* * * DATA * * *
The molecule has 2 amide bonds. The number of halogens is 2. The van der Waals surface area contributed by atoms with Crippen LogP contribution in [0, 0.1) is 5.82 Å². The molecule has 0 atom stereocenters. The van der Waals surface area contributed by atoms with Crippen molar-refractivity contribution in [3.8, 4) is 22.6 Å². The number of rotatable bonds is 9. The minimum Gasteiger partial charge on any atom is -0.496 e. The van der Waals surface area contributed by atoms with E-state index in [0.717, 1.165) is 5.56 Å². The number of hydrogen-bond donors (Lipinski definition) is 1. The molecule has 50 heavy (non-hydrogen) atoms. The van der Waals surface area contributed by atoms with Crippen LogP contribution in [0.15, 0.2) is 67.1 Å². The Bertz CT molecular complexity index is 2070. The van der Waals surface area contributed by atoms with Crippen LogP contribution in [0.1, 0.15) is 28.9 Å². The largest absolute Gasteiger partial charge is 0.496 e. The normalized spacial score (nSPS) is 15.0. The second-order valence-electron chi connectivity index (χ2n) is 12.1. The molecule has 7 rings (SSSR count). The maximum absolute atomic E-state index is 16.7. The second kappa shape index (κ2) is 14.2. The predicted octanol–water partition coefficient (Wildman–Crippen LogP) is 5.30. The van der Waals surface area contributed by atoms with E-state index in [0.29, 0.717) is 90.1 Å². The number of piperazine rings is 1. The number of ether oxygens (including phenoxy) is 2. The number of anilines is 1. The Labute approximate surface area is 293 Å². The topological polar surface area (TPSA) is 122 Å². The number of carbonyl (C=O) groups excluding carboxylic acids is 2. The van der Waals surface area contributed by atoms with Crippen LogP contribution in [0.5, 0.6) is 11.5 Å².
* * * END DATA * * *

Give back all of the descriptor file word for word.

The molecule has 2 amide bonds. The number of halogens is 2. The van der Waals surface area contributed by atoms with Crippen LogP contribution in [0, 0.1) is 5.82 Å². The molecule has 0 atom stereocenters. The van der Waals surface area contributed by atoms with Crippen molar-refractivity contribution in [3.8, 4) is 22.6 Å². The number of rotatable bonds is 9. The minimum Gasteiger partial charge on any atom is -0.496 e. The van der Waals surface area contributed by atoms with E-state index in [0.717, 1.165) is 5.56 Å². The number of hydrogen-bond donors (Lipinski definition) is 1. The molecule has 50 heavy (non-hydrogen) atoms. The van der Waals surface area contributed by atoms with Crippen LogP contribution in [0.15, 0.2) is 67.1 Å². The Bertz CT molecular complexity index is 2070. The van der Waals surface area contributed by atoms with Crippen LogP contribution in [0.1, 0.15) is 28.9 Å². The largest absolute Gasteiger partial charge is 0.496 e. The normalized spacial score (nSPS) is 15.0. The second-order valence-electron chi connectivity index (χ2n) is 12.1. The molecule has 7 rings (SSSR count). The maximum absolute atomic E-state index is 16.7. The second kappa shape index (κ2) is 14.2. The predicted octanol–water partition coefficient (Wildman–Crippen LogP) is 5.30. The van der Waals surface area contributed by atoms with E-state index in [0.29, 0.717) is 90.1 Å². The number of piperazine rings is 1. The number of ether oxygens (including phenoxy) is 2. The number of anilines is 1. The Labute approximate surface area is 293 Å². The topological polar surface area (TPSA) is 122 Å². The number of carbonyl (C=O) groups excluding carboxylic acids is 2. The van der Waals surface area contributed by atoms with Crippen LogP contribution in [0.5, 0.6) is 11.5 Å².